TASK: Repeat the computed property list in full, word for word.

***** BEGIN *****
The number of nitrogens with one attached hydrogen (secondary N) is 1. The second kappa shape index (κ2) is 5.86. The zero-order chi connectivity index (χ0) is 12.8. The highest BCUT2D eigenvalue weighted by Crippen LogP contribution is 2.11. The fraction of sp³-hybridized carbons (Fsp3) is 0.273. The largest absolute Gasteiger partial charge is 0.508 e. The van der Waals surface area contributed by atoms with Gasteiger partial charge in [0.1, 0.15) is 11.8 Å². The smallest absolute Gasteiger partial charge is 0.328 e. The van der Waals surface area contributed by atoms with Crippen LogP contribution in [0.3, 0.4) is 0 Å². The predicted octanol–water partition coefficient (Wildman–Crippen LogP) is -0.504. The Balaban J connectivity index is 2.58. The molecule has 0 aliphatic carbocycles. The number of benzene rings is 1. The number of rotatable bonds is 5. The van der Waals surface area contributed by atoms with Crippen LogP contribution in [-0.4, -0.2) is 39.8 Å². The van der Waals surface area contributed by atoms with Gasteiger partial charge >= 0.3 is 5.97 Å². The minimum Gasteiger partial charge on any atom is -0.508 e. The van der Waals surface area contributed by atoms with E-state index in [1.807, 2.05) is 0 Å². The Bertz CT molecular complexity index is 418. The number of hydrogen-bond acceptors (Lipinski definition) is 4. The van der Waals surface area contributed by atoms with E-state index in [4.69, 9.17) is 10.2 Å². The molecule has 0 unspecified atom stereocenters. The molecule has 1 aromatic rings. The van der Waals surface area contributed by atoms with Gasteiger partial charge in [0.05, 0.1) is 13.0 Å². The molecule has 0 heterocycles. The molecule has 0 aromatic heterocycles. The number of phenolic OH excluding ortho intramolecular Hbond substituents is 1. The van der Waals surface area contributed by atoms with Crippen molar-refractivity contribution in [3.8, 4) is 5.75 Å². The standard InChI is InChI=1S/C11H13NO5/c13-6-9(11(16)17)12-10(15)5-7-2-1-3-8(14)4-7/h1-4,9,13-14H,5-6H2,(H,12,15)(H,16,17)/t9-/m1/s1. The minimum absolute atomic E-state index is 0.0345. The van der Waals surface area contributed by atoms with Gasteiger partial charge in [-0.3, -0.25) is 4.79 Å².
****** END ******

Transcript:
The number of nitrogens with one attached hydrogen (secondary N) is 1. The second kappa shape index (κ2) is 5.86. The zero-order chi connectivity index (χ0) is 12.8. The highest BCUT2D eigenvalue weighted by Crippen LogP contribution is 2.11. The fraction of sp³-hybridized carbons (Fsp3) is 0.273. The largest absolute Gasteiger partial charge is 0.508 e. The van der Waals surface area contributed by atoms with Gasteiger partial charge in [0.1, 0.15) is 11.8 Å². The smallest absolute Gasteiger partial charge is 0.328 e. The van der Waals surface area contributed by atoms with Crippen LogP contribution in [0.3, 0.4) is 0 Å². The predicted octanol–water partition coefficient (Wildman–Crippen LogP) is -0.504. The Balaban J connectivity index is 2.58. The molecule has 0 aliphatic carbocycles. The number of benzene rings is 1. The number of rotatable bonds is 5. The van der Waals surface area contributed by atoms with Crippen LogP contribution in [-0.4, -0.2) is 39.8 Å². The van der Waals surface area contributed by atoms with Gasteiger partial charge >= 0.3 is 5.97 Å². The minimum Gasteiger partial charge on any atom is -0.508 e. The van der Waals surface area contributed by atoms with E-state index in [1.807, 2.05) is 0 Å². The Bertz CT molecular complexity index is 418. The number of hydrogen-bond acceptors (Lipinski definition) is 4. The van der Waals surface area contributed by atoms with E-state index in [4.69, 9.17) is 10.2 Å². The molecule has 0 unspecified atom stereocenters. The molecule has 1 aromatic rings. The van der Waals surface area contributed by atoms with Gasteiger partial charge in [0.05, 0.1) is 13.0 Å². The molecule has 0 heterocycles. The molecule has 0 aromatic heterocycles. The number of phenolic OH excluding ortho intramolecular Hbond substituents is 1. The van der Waals surface area contributed by atoms with Crippen molar-refractivity contribution in [3.8, 4) is 5.75 Å². The standard InChI is InChI=1S/C11H13NO5/c13-6-9(11(16)17)12-10(15)5-7-2-1-3-8(14)4-7/h1-4,9,13-14H,5-6H2,(H,12,15)(H,16,17)/t9-/m1/s1. The minimum absolute atomic E-state index is 0.0345. The van der Waals surface area contributed by atoms with Gasteiger partial charge in [-0.3, -0.25) is 4.79 Å².